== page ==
Cleveland Architecture Book Colors Outside the Lines

Select pages from the Cleveland Architecture Coloring Book

I know I said I had been planning to take the week off to work on transferring my blog. But when I got an email about today’s post I couldn’t hold off.

While most of the local projects and events I blog about are geared towards adults, I’m a huge fan of those that encourage the next generation of Clevelanders to take an interest in their city.

And Rustbelt architectural designer Jeremy Smith has taken a very creative and fun approach to helping kids (and the young at heart) learn more about Cleveland’s history and many of its landmarks.

The Cleveland Architecture Coloring Book puts an interactive twist on the format of old architectural companions. Each page of the coloring book features a rendering of a local landmark accompanied by information about the architect and year completed.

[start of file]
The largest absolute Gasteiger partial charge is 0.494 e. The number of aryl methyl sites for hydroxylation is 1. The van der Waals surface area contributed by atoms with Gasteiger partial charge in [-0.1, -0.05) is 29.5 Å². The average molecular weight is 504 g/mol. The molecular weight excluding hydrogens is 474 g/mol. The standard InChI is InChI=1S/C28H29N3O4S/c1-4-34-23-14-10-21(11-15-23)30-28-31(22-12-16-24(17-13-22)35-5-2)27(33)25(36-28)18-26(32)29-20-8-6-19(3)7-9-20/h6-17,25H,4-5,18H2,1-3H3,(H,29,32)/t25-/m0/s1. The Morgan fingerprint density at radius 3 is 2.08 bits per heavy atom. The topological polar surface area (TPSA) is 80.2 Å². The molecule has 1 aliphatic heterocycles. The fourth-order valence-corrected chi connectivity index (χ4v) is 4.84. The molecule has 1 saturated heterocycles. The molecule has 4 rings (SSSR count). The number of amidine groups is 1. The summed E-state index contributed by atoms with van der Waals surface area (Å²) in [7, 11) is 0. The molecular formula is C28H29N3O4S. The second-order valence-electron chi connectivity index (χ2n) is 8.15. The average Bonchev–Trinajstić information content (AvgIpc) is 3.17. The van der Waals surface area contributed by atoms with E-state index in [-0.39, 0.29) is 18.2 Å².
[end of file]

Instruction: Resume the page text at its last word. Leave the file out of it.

Some of the featured buildings include the Greyhound Bus Terminal by William Strudwick Arrasmith, the ASM International World Headquarters by John Terence Kelly and R. Buckminster Fuller, Hillcrest Hospital by Westlake Reed Leskosky, and of course the Rock and Roll Hall of Fame by I.M. Pei.

One of the features I like most is that the location of each piece is also included so readers can plan a field trip to see their favorite works.

The initial publication of the Cleveland Architecture Coloring Book sold out in less than a month. Now Smith’s designbelt start-up is working on a second printing featuring 1500 copies of an expanded edition.

Which is where you and I come in.

Now until Nov. 24, we can donate to Smith’s Cleveland Architectural Coloring Book Kickstarter, which is raising money for the book’s second printing in time for the holidays.

There are a handful of perks for donations starting at $10. Donate $20 or more and you can get your own copy of the book.

The ultimate goal of Smith’s book is to get it into public schools and children’s hospitals to promote design education and a better understanding of our region.

This reprinting is the next step, so help spread the word about a local project that colors outside the lines.

Images courtesy of designbelt.

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